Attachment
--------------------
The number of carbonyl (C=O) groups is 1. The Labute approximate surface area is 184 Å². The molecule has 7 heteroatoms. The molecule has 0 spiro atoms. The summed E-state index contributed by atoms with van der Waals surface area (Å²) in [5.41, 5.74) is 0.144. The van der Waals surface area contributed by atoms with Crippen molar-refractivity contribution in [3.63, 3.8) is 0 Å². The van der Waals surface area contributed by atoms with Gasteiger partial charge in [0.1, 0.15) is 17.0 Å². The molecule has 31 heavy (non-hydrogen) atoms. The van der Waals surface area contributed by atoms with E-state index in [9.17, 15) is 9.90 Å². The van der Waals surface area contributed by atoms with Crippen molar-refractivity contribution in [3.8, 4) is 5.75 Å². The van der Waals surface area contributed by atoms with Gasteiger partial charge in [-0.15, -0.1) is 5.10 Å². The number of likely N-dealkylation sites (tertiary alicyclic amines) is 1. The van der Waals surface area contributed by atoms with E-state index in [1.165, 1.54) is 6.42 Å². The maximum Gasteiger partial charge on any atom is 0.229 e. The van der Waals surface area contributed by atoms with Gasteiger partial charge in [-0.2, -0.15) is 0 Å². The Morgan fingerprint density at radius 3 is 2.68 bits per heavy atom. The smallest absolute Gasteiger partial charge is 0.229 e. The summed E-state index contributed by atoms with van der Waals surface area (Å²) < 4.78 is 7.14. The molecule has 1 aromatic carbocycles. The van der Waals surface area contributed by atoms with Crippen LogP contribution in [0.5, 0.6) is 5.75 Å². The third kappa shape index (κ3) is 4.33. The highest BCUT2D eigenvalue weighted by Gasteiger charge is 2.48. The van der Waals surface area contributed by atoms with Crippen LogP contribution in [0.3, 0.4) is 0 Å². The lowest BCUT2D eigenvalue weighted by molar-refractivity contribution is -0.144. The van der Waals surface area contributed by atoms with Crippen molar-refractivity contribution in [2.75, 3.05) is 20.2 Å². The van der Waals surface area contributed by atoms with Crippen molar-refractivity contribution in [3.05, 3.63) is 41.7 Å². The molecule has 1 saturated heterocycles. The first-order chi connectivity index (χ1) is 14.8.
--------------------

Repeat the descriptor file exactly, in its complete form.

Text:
The number of carbonyl (C=O) groups is 1. The Labute approximate surface area is 184 Å². The molecule has 7 heteroatoms. The molecule has 0 spiro atoms. The summed E-state index contributed by atoms with van der Waals surface area (Å²) in [5.41, 5.74) is 0.144. The van der Waals surface area contributed by atoms with Crippen molar-refractivity contribution in [3.63, 3.8) is 0 Å². The van der Waals surface area contributed by atoms with Gasteiger partial charge in [0.1, 0.15) is 17.0 Å². The molecule has 31 heavy (non-hydrogen) atoms. The van der Waals surface area contributed by atoms with E-state index in [9.17, 15) is 9.90 Å². The van der Waals surface area contributed by atoms with Crippen molar-refractivity contribution in [3.8, 4) is 5.75 Å². The van der Waals surface area contributed by atoms with Gasteiger partial charge in [-0.15, -0.1) is 5.10 Å². The number of likely N-dealkylation sites (tertiary alicyclic amines) is 1. The van der Waals surface area contributed by atoms with E-state index in [1.165, 1.54) is 6.42 Å². The maximum Gasteiger partial charge on any atom is 0.229 e. The van der Waals surface area contributed by atoms with Gasteiger partial charge in [-0.2, -0.15) is 0 Å². The Morgan fingerprint density at radius 3 is 2.68 bits per heavy atom. The smallest absolute Gasteiger partial charge is 0.229 e. The summed E-state index contributed by atoms with van der Waals surface area (Å²) < 4.78 is 7.14. The molecule has 1 aromatic carbocycles. The van der Waals surface area contributed by atoms with Crippen LogP contribution in [0.5, 0.6) is 5.75 Å². The third kappa shape index (κ3) is 4.33. The highest BCUT2D eigenvalue weighted by Gasteiger charge is 2.48. The van der Waals surface area contributed by atoms with Crippen LogP contribution in [0.3, 0.4) is 0 Å². The lowest BCUT2D eigenvalue weighted by molar-refractivity contribution is -0.144. The van der Waals surface area contributed by atoms with Crippen molar-refractivity contribution in [2.75, 3.05) is 20.2 Å². The van der Waals surface area contributed by atoms with Crippen molar-refractivity contribution in [3.05, 3.63) is 41.7 Å². The molecule has 1 saturated heterocycles. The first-order chi connectivity index (χ1) is 14.8.